This week, I am seriously bothered by the wind and it has reached such painful proportions that something is going to blow. I would be fine if it was the kind of problem that one could keep to oneself and deal with discreetly, but this wind problem is obvious to everyone. And it is really offensive.
Jeannie Munro shares my problem. You probably don’t know her. As far as I am aware, she hasn’t scored a goal in a cup final, won the Nobel Peace Prize, climbed Everest, been photographed leaving David Beckham’s hotel room at 3am, or sailed single-handed around the world in a bathtub.
She is an ordinary person, living an ordinary, decent life at her home in the Highlands. But what is happening to her could happen to any one of us, at any time. That is what’s offensive.
Jeannie lives at Dava Moor, a magnificent stretch of wild country, just north of Grantown. It is a special place, with the likes of Lochindorb attracting visitors by the busload. Flick through any Scottish calendar and there is a fair chance it will be pictured.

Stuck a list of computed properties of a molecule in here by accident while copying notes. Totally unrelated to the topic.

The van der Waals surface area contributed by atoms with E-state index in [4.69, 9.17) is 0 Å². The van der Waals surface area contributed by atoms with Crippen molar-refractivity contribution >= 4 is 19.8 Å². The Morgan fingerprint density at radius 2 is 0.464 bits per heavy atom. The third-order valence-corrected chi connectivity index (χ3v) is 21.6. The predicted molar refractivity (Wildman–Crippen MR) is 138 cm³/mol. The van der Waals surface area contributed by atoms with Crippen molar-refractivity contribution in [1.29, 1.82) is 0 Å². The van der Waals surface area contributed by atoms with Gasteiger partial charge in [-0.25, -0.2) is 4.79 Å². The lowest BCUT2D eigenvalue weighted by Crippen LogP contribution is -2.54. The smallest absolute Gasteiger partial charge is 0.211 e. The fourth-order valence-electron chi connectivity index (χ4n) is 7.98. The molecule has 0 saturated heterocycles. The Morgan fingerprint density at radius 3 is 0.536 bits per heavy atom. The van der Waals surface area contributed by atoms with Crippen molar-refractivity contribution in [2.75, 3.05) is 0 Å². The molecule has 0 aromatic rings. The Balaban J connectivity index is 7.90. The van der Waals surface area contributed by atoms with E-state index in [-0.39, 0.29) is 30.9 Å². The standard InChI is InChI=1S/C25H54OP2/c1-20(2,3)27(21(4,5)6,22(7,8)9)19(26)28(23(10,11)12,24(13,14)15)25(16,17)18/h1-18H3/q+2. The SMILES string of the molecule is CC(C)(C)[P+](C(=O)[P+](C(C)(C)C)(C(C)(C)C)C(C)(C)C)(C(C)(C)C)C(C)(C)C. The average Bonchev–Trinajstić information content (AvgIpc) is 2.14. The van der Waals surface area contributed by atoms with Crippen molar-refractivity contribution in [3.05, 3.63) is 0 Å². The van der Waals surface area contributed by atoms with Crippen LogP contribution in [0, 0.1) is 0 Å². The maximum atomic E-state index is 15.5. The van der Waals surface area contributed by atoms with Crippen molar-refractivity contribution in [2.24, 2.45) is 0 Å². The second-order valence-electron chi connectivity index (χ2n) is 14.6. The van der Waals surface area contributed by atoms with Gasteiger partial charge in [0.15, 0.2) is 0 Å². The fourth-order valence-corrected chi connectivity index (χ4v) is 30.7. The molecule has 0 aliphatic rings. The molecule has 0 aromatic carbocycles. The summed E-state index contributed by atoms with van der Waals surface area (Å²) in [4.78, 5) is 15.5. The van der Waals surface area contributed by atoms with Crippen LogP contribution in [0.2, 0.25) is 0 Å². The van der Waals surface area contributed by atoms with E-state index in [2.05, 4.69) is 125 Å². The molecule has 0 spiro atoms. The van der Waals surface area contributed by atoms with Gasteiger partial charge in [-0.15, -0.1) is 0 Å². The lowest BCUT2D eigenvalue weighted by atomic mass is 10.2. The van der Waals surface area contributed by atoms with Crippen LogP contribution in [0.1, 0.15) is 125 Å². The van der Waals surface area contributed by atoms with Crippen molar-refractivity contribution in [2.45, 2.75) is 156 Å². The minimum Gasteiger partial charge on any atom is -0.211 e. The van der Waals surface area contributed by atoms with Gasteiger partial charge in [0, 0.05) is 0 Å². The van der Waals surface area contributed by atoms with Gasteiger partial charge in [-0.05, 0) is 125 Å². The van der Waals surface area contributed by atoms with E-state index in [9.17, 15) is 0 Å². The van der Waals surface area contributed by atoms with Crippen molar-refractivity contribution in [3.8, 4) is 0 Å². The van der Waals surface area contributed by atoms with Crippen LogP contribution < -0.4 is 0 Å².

In my half-century of living, working, studying and relaxing in Scotland’s unrivalled countryside, it is the only place I have seen a wildcat in its natural habitat. It crossed the road beside me, stopped to give me a disdainful look, then loped off into the heather as casually as a model on a catwalk. Wow. No wonder Jeannie loves it.
UNTIL now, that is. Enter Renewable Energy Systems (RES), a firm based at Kings Langley, just north of Watford. It has its beady eyes on Cairn Duhie, close to where the Dava road forks towards either Nairn or Forres, and close to Jeannie’s home. It plans to erect a small forest of wind turbines there, each of them 328ft.